It cannot be stressed enough that, if you already have decent cable Starlink is not aimed at you.

Starlink will probably always be below good cable in both bandwidth and caps. It is aimed at rural dwellers whose only choice for broadband is GEO satellite or cellular, where it competes wonderfully.

A *lot* of people are going to be very vocally disappointed by this, so brace yourself.

SpaceX does some great stuff and has this way of doing quite a few things in more innovative ways than other people have done, but there's only so much further you can do from expectation. Remember the metric for LEO constellations - the measure of success is "it doesn't go bankrupt." Point is, each satellite, even at megaconstellation size, will cover extremely large swaths of land. If Starlink is even moderately popular, I find it difficult to believe that any one user could possibly eat up that large of a fraction of each satellite's bandwidth at any particular time.

Most people actively online might find these speeds mediocre. Starlink is not for you. It's for people who probably barely want to browse forums like this or haven't found it because decent broadband is just not available. This may come as a surprise to people outside of the US, but there are quite a few areas, even in large cities in the US, where getting even one mbps is a hassle. I know of quite a few places in my city where honestly idiotic zoning restrictions and ordinances have prevented certain blocks and regions from having high speed internet. The only option is either sub-megabit DSL over old phone lines or 3G, which is also far away because of course the cell providers couldn't get past the red tape to run fiber anywhere close to the housing complex. There's also existing satellite, but of course that's incredibly expensive and just as slow. I know quite a few people who would be absolutely elated to get 60mbps in these areas.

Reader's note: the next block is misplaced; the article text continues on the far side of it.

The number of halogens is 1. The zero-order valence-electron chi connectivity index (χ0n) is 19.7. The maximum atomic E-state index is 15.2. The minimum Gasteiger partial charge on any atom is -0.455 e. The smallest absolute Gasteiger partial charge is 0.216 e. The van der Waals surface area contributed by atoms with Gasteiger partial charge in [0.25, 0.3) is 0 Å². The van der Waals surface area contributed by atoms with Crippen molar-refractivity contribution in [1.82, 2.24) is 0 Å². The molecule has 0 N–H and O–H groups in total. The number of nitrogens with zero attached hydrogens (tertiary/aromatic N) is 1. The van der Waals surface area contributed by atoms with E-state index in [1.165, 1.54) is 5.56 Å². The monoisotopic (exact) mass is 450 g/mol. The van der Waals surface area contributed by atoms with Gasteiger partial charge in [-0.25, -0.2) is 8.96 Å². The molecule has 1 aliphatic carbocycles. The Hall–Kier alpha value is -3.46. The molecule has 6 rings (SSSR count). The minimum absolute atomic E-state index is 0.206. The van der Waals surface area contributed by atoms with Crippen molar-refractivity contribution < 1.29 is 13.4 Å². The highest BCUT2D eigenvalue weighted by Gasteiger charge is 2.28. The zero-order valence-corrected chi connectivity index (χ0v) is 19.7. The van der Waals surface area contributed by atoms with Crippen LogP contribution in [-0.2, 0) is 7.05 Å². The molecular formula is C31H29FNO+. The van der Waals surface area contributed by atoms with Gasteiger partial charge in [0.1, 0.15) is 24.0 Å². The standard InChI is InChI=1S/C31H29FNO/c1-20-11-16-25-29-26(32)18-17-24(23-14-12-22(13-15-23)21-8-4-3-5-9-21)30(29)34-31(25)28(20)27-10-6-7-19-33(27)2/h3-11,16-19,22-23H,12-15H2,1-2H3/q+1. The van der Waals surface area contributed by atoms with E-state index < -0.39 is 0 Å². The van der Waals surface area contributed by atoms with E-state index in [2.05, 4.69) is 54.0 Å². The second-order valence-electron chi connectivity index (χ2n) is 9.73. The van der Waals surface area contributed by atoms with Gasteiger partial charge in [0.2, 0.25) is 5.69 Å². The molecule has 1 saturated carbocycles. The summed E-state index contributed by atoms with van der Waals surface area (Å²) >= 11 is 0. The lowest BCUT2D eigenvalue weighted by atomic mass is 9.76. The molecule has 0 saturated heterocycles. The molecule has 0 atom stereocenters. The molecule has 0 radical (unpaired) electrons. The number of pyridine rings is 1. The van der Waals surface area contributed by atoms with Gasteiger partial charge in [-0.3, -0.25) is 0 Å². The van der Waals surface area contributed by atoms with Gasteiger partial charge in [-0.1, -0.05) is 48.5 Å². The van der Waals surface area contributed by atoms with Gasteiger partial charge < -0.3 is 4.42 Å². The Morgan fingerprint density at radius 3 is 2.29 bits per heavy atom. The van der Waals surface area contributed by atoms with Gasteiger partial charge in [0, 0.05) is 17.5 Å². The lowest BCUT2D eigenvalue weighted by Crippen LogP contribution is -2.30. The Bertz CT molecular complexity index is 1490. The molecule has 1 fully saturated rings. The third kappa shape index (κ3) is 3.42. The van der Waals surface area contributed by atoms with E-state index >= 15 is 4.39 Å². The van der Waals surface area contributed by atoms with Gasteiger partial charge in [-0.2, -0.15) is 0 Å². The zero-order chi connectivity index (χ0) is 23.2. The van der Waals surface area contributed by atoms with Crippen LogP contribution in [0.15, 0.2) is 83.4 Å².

Remember, the Internet is a sample inherently biased against people with poor Internet connectivity, so you're not likely to hear as many anecdotes about that here =P

Side note, because there's so much confusing PR over 5G - 5G will absolutely NOT solve any of these sorts of connectivity problems in the US. There's a reason extremely high density urban areas like cities in China have implemented it first - it helps in extremely congested regions where you just have crazy numbers of people in say a single subway station. My impression is the biggest innovation that comes from 5G standards is the use of mmWave radio, which inherently has shorter range but more bandwidth. In a lot of areas of the US where coverage is poor, the problem is that you have populated areas far away from infrastructure, and newer, shorter range wireless standards really don't help. If you could build a 5G tower in those regions, then I suspect it's likely you could just run wired Internet directly to those areas as well. This is where Starlink would *really* help.
« Last Edit: 08/17/2020 11:56 pm by thirtyone »

Offline spacenut

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Re: Starlink : Speed Discussion
« Reply #39 on: 08/18/2020 02:48 am »
I get 200 and down also.  Depends on the time of day in my neighborhood.  My stepson lives out in the country and only gets about 5-6.  He signed up for Starlink.  Hope it is faster.